While I am sick of daily tasks being so extremely difficult (I can only imagine how much harder it is for those people you see on tv who weight like 500 lbs or more), I still greatly respect the bariatric team and my primary physician and the process I am going through. You can't expect long term success with just surgery... even though I'm hoping to get it in these next couple of months.... I love that they 'analyze' you in several different ways, so you can truly be a success. I love the help I'm getting from a nutritionist. I don't feel I have to rely on all the information I've gotten online (which can sometimes be hypocritical of other information, making you wonder what's really correct). I love that there is a therapist to help those with serious, underlying issues. And I love that a social worker speaks to me to help determine if I need that help. I think if I would have pursued surgery a few years ago, I would have definately needed the the help of a therapist because of the severity of my depression in the end of my relationship with my ex (the one I dated for nearly 6 years and thought I was going to marry). I also don't think I would have really been ready for surgery because I had too much going on emotionally that I wasn't really concentrating as much as I could have on weight loss. Yes, I had gone to the gym sometimes for 6 hours straight (like my nutritionist pointed out... I tend to go from "0 to 200"... which usually results in long term failure), but just as there are several different people on the bariatric team to evaluate several aspects, I wasn't ready in all aspects. I hope that makes sense... it makes sense to me and thats what really matters (I can see my growth in being mentally prepared). I feel embaressed that I'm 26 years old and living with my parents again, unable to work (I've tried but it's so physically hard for me right now unless it's a sit-down job... which has been difficult to find, however, was able to gain some front desk experience in volunteer work.... ANYWAYS, back to the point...), but that's where I am right now, so I can't focus on being embarressed. I am EXTREMELY fortunate and grateful for my father's financial help (he pays for everything, and I mean EVERYTHING... including this surgery and the nutrition classes that are not covered AT ALL by insurance). If I didn't have this financial help, I'd probably still be stuck where I was a couple years ago.... trying to focus on too many things at once and unable to concentrate. As I lose weight and gain some health back and stability, I will be able to work and lose weight, go to school, etc all at once. But right now, it's school (online) and weight. Luckily, it is no longer depression holding me back (I haven't felt the effects of depression in over a year now), it's just the physical strain of this heavy body making things that those of a healthier weight might take for granted (walking through a parking lot to class, taking a shower... showering is a workout to me, etc).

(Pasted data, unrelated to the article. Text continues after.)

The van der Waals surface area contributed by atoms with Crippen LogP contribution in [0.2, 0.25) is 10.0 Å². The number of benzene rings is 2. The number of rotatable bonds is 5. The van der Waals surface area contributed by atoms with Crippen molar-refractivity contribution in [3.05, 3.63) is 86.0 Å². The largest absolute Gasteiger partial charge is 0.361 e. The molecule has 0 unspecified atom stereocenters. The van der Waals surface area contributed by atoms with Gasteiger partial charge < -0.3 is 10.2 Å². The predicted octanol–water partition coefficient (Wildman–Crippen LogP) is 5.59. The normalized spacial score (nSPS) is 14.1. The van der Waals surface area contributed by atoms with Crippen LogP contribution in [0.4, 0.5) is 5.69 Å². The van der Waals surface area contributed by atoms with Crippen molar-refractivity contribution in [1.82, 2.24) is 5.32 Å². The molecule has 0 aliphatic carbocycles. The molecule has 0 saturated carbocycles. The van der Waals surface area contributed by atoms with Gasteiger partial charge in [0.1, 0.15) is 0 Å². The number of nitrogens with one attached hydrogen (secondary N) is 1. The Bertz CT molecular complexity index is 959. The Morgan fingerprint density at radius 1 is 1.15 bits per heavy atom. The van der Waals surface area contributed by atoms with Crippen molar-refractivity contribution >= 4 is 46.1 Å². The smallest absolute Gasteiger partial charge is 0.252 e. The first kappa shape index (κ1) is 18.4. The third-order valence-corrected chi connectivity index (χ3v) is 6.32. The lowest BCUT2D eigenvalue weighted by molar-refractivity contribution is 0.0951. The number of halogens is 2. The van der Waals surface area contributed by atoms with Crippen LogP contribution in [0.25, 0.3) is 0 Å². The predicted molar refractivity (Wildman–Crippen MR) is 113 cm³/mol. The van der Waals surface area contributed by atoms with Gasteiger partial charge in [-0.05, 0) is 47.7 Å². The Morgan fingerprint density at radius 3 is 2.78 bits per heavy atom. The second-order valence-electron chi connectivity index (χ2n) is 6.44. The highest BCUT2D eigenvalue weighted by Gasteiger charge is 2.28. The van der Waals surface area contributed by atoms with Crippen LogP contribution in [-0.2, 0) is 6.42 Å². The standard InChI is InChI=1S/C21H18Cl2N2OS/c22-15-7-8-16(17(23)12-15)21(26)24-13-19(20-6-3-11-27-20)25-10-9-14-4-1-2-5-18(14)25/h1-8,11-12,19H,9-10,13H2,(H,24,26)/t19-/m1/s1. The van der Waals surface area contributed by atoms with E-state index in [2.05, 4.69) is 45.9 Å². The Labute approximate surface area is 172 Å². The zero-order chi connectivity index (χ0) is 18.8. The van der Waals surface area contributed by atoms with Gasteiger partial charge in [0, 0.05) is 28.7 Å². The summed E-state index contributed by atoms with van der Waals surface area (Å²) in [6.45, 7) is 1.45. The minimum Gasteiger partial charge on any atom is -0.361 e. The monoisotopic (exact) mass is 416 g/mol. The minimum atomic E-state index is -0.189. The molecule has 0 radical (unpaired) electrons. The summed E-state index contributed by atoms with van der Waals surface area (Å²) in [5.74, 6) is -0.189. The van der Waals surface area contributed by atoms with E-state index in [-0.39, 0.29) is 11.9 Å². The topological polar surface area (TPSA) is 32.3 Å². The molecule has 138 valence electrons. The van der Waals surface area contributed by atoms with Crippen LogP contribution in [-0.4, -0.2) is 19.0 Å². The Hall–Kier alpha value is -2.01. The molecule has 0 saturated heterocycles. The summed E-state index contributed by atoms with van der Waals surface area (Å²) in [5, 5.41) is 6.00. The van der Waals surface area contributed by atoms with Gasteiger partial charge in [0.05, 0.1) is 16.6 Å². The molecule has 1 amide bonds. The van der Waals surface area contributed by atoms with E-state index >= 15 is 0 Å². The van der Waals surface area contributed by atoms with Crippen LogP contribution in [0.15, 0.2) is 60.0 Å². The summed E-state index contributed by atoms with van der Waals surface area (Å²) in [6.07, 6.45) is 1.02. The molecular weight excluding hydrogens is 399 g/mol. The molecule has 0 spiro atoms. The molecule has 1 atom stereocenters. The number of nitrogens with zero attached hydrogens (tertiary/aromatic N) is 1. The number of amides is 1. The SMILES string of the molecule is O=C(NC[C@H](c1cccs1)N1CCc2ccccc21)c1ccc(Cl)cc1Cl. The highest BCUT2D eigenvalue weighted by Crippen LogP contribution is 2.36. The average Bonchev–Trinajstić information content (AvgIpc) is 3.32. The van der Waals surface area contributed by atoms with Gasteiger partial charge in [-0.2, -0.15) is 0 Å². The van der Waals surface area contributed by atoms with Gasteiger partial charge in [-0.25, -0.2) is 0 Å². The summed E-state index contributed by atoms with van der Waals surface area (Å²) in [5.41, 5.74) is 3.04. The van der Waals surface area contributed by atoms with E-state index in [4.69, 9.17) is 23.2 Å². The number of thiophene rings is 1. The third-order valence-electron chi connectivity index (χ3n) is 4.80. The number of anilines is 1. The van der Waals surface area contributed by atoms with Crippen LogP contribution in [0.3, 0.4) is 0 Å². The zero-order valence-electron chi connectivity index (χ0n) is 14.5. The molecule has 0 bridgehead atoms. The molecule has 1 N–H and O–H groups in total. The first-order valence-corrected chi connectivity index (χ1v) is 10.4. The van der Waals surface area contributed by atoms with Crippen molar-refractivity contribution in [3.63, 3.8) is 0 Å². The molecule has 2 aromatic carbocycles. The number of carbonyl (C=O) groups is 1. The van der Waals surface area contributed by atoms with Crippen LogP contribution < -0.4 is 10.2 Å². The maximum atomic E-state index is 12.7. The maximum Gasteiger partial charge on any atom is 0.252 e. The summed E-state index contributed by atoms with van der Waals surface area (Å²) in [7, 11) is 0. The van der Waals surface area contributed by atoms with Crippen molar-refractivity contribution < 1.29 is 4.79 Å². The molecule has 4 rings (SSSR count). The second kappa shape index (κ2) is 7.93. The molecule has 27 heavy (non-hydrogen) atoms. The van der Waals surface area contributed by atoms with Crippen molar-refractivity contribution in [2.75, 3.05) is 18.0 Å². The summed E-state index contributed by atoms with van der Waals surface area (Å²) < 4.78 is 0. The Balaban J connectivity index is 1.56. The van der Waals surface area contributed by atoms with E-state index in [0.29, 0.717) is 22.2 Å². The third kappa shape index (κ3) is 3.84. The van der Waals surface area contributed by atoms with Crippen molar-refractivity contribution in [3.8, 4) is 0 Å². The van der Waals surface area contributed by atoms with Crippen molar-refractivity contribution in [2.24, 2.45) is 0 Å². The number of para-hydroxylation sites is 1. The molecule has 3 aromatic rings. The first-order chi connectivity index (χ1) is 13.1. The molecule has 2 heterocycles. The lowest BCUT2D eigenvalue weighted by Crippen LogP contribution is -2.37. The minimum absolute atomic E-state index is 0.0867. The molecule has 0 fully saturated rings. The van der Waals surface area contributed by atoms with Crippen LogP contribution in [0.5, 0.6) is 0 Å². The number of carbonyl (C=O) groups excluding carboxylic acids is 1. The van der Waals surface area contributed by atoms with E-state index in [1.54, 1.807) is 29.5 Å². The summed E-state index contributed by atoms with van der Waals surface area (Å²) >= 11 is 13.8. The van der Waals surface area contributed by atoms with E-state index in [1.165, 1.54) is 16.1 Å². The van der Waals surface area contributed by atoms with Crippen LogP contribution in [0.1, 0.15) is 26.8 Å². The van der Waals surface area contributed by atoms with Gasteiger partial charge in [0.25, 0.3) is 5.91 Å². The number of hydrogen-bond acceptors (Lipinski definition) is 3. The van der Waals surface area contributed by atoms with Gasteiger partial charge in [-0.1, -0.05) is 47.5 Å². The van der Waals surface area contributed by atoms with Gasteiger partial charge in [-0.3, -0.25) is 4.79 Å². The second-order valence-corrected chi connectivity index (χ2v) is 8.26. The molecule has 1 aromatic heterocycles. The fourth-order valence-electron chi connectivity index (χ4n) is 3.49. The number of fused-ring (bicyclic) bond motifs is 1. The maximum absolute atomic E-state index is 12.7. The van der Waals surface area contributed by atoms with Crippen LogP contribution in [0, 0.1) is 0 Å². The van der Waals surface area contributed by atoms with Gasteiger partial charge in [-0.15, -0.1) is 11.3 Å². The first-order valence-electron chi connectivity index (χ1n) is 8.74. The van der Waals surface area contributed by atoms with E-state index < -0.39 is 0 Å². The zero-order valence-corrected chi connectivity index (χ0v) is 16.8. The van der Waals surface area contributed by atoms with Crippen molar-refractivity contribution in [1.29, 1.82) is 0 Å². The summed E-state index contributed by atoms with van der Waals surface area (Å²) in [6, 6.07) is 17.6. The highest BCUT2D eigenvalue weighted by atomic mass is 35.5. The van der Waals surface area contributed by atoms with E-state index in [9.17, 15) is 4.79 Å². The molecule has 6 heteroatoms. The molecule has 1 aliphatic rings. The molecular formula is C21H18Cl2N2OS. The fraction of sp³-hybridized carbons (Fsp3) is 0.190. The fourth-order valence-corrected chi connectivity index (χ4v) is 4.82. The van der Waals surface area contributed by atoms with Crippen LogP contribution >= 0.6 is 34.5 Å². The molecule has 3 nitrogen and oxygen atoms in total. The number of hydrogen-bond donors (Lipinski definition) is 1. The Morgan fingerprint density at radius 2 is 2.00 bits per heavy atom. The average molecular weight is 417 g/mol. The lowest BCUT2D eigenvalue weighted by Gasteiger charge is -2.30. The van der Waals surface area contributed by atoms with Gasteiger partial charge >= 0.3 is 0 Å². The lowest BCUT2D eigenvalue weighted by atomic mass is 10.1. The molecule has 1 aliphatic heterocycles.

My open schedule really has been helpful when scheduling the appointments with the bariatric team. I'm always so eager to keep feeding this 'craving' of more information. Whenever I catch myself with free time (which is often), I'm looking up more information online and viewing more vlogs to 'tide me over' until my next appointment. Everything they tell me I take as gospel, lol. I sometimes even bring a pen to take notes of things I'm afraid I'll forget. My first support group meeting is on the evening of September 4th and I feel like a little kid looking forward to Christmas. I'm just so eager and I wish these support groups were more often. I've joined forums online, even downloaded a forum app on my cell phone, joined Facebook groups and developed friendships with people going through the same process as me. I've filled out an application for a mentor through Memorial (the people I'm seeing in person... not online). I just want to take advantage of EVERY opportunity. It truly is a lifestyle change and I'm getting as much support and positive influence as possible.